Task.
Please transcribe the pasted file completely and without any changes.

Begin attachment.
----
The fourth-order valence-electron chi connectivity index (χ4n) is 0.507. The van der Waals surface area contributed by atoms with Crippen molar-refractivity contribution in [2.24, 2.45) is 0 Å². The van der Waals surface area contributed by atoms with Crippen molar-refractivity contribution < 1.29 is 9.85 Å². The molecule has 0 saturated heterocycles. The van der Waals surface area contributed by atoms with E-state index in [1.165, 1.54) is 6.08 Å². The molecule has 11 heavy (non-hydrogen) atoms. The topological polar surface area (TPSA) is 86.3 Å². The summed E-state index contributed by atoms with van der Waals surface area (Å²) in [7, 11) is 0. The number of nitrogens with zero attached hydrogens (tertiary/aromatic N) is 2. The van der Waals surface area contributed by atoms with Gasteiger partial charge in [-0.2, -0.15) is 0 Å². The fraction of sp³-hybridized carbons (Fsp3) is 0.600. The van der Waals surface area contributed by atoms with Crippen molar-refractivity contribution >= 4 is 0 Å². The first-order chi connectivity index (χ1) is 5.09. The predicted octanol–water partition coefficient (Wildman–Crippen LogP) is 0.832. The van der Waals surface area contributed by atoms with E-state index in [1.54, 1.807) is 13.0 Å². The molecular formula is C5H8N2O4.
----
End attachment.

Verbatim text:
The fourth-order valence-electron chi connectivity index (χ4n) is 0.507. The van der Waals surface area contributed by atoms with Crippen molar-refractivity contribution in [2.24, 2.45) is 0 Å². The van der Waals surface area contributed by atoms with Crippen molar-refractivity contribution < 1.29 is 9.85 Å². The molecule has 0 saturated heterocycles. The van der Waals surface area contributed by atoms with E-state index in [1.165, 1.54) is 6.08 Å². The molecule has 11 heavy (non-hydrogen) atoms. The topological polar surface area (TPSA) is 86.3 Å². The summed E-state index contributed by atoms with van der Waals surface area (Å²) in [7, 11) is 0. The number of nitrogens with zero attached hydrogens (tertiary/aromatic N) is 2. The van der Waals surface area contributed by atoms with Gasteiger partial charge in [-0.2, -0.15) is 0 Å². The fraction of sp³-hybridized carbons (Fsp3) is 0.600. The van der Waals surface area contributed by atoms with Crippen molar-refractivity contribution >= 4 is 0 Å². The first-order chi connectivity index (χ1) is 5.09. The predicted octanol–water partition coefficient (Wildman–Crippen LogP) is 0.832. The van der Waals surface area contributed by atoms with E-state index in [1.54, 1.807) is 13.0 Å². The molecular formula is C5H8N2O4.